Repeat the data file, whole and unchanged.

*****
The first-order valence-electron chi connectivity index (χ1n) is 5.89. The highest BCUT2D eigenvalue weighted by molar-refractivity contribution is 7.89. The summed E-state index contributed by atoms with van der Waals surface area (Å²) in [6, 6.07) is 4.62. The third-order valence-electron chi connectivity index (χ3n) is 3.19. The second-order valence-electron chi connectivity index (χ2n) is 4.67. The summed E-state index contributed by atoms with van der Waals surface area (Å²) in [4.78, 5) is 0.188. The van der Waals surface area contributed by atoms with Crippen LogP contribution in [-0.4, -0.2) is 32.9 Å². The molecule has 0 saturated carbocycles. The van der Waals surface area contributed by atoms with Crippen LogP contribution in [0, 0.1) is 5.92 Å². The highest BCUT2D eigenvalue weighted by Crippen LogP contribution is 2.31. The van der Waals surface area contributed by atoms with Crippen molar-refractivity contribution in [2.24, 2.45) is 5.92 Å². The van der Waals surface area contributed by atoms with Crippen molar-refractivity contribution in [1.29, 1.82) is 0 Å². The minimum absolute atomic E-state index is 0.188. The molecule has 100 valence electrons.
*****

The first-order valence-electron chi connectivity index (χ1n) is 5.89. The highest BCUT2D eigenvalue weighted by molar-refractivity contribution is 7.89. The summed E-state index contributed by atoms with van der Waals surface area (Å²) in [6, 6.07) is 4.62. The third-order valence-electron chi connectivity index (χ3n) is 3.19. The second-order valence-electron chi connectivity index (χ2n) is 4.67. The summed E-state index contributed by atoms with van der Waals surface area (Å²) in [4.78, 5) is 0.188. The van der Waals surface area contributed by atoms with Crippen LogP contribution in [-0.4, -0.2) is 32.9 Å². The molecule has 0 saturated carbocycles. The van der Waals surface area contributed by atoms with Crippen LogP contribution in [0, 0.1) is 5.92 Å². The highest BCUT2D eigenvalue weighted by Crippen LogP contribution is 2.31. The van der Waals surface area contributed by atoms with Crippen molar-refractivity contribution in [2.24, 2.45) is 5.92 Å². The van der Waals surface area contributed by atoms with Crippen molar-refractivity contribution in [1.29, 1.82) is 0 Å². The minimum absolute atomic E-state index is 0.188. The molecule has 100 valence electrons.